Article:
Dir: David Fincher. US. 2014. 145mins
Ostensibly a serpentine cat and mouse thriller that will leave many viewers looking askance at their spouses, David Fincher’s guileful Gone Girl - which opens the New York Film Festival - should transcend its aura of adult sophistication to become a major hit in all territories. Awards prospects are less certain for the long-anticipated adaptation of Gillian Flynn’s bestseller. Ben Affleck will grab some voters’ attention as the ambiguously glib Nick Dunne, however, and Rosamund Pike’s dynamic turn as his fierce wife Amy – the missing woman of the title – should belatedly make the gifted English actress a star.
As it traces what went wrong in the marriage, Gone Girl simultaneously evolves as a mordant satire of the mediating of domestic violence as mass entertainment.
Flynn herself wrote the screenplay, boldly condensing the narrative, though rumours that she supplied a new ending were exaggerated. The initial focus is on Nick, who runs a bar in North Carnage, Missouri, which was bought with Amy’s trust fund after her parents had spent it. Fincher hints at his strategy when Nick brings bartender Margo (Carrie Coon), his acerbic but doting twin sister, a symbolic board game – a bizarre gesture on his and Amy’s fifth wedding anniversary.
Back home, he calmly surveys the damage and disarray in his and Amy’s McMansion and calls the cops to investigate her absence. Detective Rhonda Boney (Kim Dickens), as dry as her name, and her taciturn partner Jim Gilpin (Patrick Fugit) search for the missing piece – Amy’s corpse – they need to charge Nick for homicide.
This sets up a standard police procedural that promptly loses momentum – all of Gone Girl’s appearances proving deceptive. Flashbacks introduced by Amy’s sardonic diary entries, perhaps narrated posthumously by her, reveal that her parents (Lisa Banes, David Clennon) had ransacked her childhood and adolescence for their successful series of books about an idealised girl, explaining her subsequent pathological need for control and the wrath she unleashed on men who threatened it. Neil Patrick Harris has a key part as the creepiest of the ex-boyfriends she burned.
Amy and Nick’s perfect-seeming marriage was a charade, despite their enduring sexual chemistry. Writers who lost their jobs in the recession – Amy’s Ivy League degrees availing her nothing – they had left Manhattan to tend Nick’s dying mother in his hometown. They had attempted to sustain the unrealistic personas each had originally projected to the other, but Nick was far from a confident dreamboat and Amy latterly feigned her dutiful helpmate-cum-wild mistress image. The film thus emerges as a damning metaphorical analysis of marital role-playing.
Less visceral in the main than most Fincher films, save The Social Network, Gone Girl is stylistically restrained, but for a few poetic touches (such as a cloud of sugar that dusts Amy with mystery). Jeff Cronenweth’s camera prowls when it needs to, while Trent Reznor and Atticus Ross’s score is muted.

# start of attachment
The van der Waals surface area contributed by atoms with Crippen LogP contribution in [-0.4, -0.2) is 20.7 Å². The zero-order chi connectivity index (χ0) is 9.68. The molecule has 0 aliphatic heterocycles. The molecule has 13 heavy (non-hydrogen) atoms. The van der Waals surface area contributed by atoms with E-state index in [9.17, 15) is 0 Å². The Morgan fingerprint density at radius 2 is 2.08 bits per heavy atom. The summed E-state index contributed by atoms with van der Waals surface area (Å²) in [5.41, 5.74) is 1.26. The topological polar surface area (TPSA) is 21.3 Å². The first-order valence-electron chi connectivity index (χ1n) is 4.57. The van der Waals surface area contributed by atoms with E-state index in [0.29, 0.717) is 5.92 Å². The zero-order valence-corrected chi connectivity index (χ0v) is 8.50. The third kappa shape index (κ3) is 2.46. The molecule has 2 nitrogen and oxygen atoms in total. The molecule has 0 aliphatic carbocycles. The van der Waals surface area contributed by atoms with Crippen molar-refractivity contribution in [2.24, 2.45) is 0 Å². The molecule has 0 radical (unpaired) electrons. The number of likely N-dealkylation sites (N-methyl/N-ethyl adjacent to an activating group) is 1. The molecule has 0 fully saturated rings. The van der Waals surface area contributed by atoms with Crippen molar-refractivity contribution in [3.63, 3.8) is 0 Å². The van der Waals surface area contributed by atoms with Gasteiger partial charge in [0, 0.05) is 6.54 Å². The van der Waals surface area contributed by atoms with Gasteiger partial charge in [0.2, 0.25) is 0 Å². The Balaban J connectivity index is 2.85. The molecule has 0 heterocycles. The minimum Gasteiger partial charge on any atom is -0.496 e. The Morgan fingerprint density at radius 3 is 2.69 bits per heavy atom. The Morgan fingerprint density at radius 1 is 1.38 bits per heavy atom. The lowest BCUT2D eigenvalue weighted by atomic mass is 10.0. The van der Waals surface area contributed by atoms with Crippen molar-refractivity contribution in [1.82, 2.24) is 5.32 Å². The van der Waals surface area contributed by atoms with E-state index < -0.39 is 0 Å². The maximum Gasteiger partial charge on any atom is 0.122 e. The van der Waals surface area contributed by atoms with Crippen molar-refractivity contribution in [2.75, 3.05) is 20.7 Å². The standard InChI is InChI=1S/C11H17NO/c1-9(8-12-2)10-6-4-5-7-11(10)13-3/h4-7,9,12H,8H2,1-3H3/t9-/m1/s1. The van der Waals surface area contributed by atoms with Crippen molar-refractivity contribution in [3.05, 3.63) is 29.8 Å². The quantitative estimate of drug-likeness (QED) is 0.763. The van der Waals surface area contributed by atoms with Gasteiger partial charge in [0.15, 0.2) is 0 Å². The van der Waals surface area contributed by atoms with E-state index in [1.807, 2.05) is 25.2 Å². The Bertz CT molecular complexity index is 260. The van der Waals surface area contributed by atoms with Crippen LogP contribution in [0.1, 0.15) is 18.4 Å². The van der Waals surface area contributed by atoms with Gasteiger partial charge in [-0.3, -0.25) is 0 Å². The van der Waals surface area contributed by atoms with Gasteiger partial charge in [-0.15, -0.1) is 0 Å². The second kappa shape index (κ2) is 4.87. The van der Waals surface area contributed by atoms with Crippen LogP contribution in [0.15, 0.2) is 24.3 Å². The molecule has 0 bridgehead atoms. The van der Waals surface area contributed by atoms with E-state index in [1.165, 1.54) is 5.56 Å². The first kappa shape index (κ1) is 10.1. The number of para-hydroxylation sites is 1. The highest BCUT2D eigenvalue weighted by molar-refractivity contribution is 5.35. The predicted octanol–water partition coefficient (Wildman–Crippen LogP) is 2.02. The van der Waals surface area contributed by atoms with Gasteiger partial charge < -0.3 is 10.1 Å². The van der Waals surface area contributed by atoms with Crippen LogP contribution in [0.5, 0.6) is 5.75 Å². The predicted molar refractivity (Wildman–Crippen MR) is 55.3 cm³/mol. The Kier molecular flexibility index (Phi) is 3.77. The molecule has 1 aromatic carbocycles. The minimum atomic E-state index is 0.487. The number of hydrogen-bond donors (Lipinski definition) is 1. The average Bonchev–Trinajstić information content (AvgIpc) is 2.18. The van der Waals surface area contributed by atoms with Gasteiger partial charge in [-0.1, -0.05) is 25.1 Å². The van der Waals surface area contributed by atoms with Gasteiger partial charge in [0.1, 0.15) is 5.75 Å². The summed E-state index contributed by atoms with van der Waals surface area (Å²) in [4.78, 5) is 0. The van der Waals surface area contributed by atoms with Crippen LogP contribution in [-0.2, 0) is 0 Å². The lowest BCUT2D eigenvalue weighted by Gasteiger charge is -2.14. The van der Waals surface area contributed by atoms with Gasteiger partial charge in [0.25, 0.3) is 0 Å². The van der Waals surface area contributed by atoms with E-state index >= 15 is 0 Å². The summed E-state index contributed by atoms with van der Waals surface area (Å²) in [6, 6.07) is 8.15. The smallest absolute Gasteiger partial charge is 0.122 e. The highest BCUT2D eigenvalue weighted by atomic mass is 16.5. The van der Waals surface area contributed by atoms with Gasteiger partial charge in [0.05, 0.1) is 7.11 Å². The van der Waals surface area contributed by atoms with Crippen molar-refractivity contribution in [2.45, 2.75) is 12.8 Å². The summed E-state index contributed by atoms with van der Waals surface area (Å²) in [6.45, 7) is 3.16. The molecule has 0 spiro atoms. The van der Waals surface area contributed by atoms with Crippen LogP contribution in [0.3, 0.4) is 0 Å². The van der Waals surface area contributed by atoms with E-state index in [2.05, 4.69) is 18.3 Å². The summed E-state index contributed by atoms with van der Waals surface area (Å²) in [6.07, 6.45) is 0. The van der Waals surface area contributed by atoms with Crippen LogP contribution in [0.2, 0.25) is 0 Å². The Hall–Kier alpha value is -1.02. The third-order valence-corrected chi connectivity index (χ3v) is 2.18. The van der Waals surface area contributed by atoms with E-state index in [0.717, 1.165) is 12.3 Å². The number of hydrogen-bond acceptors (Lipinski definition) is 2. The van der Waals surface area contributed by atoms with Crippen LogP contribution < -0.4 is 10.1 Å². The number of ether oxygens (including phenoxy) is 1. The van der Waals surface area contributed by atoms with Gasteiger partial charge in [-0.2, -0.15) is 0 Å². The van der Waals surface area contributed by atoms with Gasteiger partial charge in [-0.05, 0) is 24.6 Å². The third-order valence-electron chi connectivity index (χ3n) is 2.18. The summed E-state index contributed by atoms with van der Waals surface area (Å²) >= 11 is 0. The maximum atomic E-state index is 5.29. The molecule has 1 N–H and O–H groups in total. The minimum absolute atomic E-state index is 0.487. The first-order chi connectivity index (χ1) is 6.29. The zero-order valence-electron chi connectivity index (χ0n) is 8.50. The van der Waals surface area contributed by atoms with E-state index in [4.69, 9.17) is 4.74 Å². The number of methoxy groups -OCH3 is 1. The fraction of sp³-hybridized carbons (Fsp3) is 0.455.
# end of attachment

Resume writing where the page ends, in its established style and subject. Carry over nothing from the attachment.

Psycho is a touchstone (as is Body Heat), though Fincher utilises suspense as a smokescreen for social critiquing. As it traces what went wrong in the marriage, Gone Girl simultaneously evolves as a mordant satire of the mediating of domestic violence as mass entertainment. Missi Pyle (channeling US primetime legal eagle Nancy Grace) and Sela A. Ward clearly relished playing the self-righteous Glinda and Wicked Witch of network TV who pillory Nick on the air.
The accusations that Flynn is misogynistic must be balanced with the consistent empowering of women of variable moral hues. Excepting Tyler Perry as the hotshot lawyer Nick hires, Gone Girl’s men scarcely rule the roost. Joining Pike, the excellent Carrie Coon (Nick’s secret sharer who gives voice to his conscience), and Pyle and Ward’s viragos, Lola Kirke steals several scenes as a cunning white trash floozy while controversial British-American model Emily Ratajkowski (from Robin Thicke’s Blurred Lines music video) passes muster as the lone submissive female.
Production companies: New Regency Pictures, Pacific Standard, Regency Enterprises, TGA Entertainment
International distribution: Twentieth Century Fox
Producers: Arnon Milchan, Reese Witherspoon, Ceán Chaffin, Joshua Donen
Executive producers: Leslie Dixon, Bruna Papandrea
Screenplay: Gillian Flynn, based on her novel
Cinematography: Jeff Cronenweth
Editor: Kirk Baxter
Production designer: Donald Graham Burt
Music: Trent Reznor, Atticus Ross
Main cast: Ben Affleck, Rosamund Pike, Neil Patrick Harris, Tyler Perry, Carrie Coon, Kim Dickens, Patrick Fugit, David Clennon, Lisa Banes, Missi Pyle, Emily Ratajkowski, Casey Wilson, Lola Kirke, Boyd Holbrook, Sela A. Ward